“My boy, then. Or just mine. But pick up the goddamn cigarette before the Lovelies decide to give it a go. Eight against one is hard odds, even for me.”

Protection kept me on the edge of my seat the entire time. Or rather, I arrived at the office with blue-purplish bags underneath my eyes because I read on when I should’ve gone to bed. It was impossible to put down. If I have to mention one thing that I liked less though, it’s probably that due to the novella-length, the big leap from trauma to something else entirely between the MCs felt a tad rushed. A somewhat slower progression would’ve been more plausible. Oh, and although I personally adored the subtle ending (an ending that isn’t at odds with the bittersweet story that comes before it for a change, outstanding!), if you’d rather have a dash of sap (or a huge splash of it), you’ll be pleased with the included Coda, that offers an alternative ending.




Susan: 4 stars
Rachel: 3 stars


13181411Title: Protection
Author: T. Baggins (S.A. Reid)
Publisher: Self-published
Pages: 120
Release Date: December 8th 2011
Purchase Links: Amazon

8 comments on “REVIEW: “Protection” by T. Baggins

  1. ilhem3606
    October 9, 2014

    I always promise myself I’ll give this author a try, then I forget, then a review of yours reminds me. I will not stray from the plan this time. *crosses heart*


    • katinka
      October 14, 2014

      I’ll hold you to it.;)


  2. llesarlorraine
    October 9, 2014

    Love this book. First read it maybe two years ago and it was my first m/m book. Reread it so many times since then, always hoping the ending would change!


    • katinka
      October 14, 2014

      Does your copy have the alternative ending (the so called ‘Coda’)? I think she wrote it later, though I’m not sure when. It was included in my recently bought copy.
      And I can totally see myself rereading this little gem too!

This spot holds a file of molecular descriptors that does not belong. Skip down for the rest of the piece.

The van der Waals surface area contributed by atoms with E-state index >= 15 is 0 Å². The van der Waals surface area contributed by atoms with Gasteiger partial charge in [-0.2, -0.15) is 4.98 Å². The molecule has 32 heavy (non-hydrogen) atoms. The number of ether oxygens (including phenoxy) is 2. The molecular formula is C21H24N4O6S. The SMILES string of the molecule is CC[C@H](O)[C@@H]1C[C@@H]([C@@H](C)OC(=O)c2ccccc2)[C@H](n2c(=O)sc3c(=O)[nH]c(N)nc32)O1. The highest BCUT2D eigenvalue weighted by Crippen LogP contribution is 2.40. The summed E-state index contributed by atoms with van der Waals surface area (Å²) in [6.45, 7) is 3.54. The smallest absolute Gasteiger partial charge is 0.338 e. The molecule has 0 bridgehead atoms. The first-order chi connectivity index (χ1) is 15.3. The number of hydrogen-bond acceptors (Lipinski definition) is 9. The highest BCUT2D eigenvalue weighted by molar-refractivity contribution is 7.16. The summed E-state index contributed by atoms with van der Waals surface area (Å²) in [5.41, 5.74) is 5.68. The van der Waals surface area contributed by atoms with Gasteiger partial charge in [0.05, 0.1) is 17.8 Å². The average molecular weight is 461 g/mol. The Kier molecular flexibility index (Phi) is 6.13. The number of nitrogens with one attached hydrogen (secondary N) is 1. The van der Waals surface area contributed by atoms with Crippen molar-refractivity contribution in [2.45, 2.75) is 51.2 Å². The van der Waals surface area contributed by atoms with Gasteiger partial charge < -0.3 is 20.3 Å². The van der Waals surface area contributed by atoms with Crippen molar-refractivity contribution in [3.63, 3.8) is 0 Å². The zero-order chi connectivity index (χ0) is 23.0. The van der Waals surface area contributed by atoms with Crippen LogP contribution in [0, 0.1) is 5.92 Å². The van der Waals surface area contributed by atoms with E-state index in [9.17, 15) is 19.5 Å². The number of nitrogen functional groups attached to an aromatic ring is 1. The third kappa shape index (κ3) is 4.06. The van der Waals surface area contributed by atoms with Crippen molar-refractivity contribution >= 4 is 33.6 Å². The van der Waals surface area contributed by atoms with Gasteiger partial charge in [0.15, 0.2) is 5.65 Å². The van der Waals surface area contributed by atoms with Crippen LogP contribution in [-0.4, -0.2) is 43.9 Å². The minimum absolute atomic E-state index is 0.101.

3. Sheri
    October 9, 2014

    Ha! Lovely review but I’m on the other side of the rink for this one. This book and I…well, we did not get along. It was the first book I ever rated harshly and then was horrified when the gracious author ‘liked’ my review on gr. I felt horrible but I couldn’t help the fact that it bothered me.
    I’m glad you enjoyed it but this goes into split decisions for me :P


    • katinka
      October 14, 2014

      Hmm, interesting. I’ll have to look up your review. Almost everyone on my GR friend list has already read this and I thought it was mostly a feast of 4 and 5 star reviews. My eyes are probably totally biased…nana! ;)


  4. Kaje
    October 9, 2014

    I loved this book. It did the things it needed to, to feel real for the era and the situation. If you’d told me the plot in advance, I’d have said it wasn’t for me, but the execution was wonderful. The little epilogue on the author’s website both helped and hurt, with dealing with the ending. I assume that’s now the “Coda” that you mention being included.

    I had to look back at the page count when you called it a novella, to confirm that yes, it was short. This book felt bigger than the number of pages.


    • katinka
      October 14, 2014

      It’s a bit funny to call an alternative ending a ‘Coda’ (I always thought that stood for something else), but it must be one and the same thing, yes. I appreciated the bittersweet, realistic ending a lot, but I can definitely see why the alternative ending could be soothing.


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This entry was posted on October 9, 2014 by in Contemporary, Historical, Reviewer: Katinka and tagged , , , , , .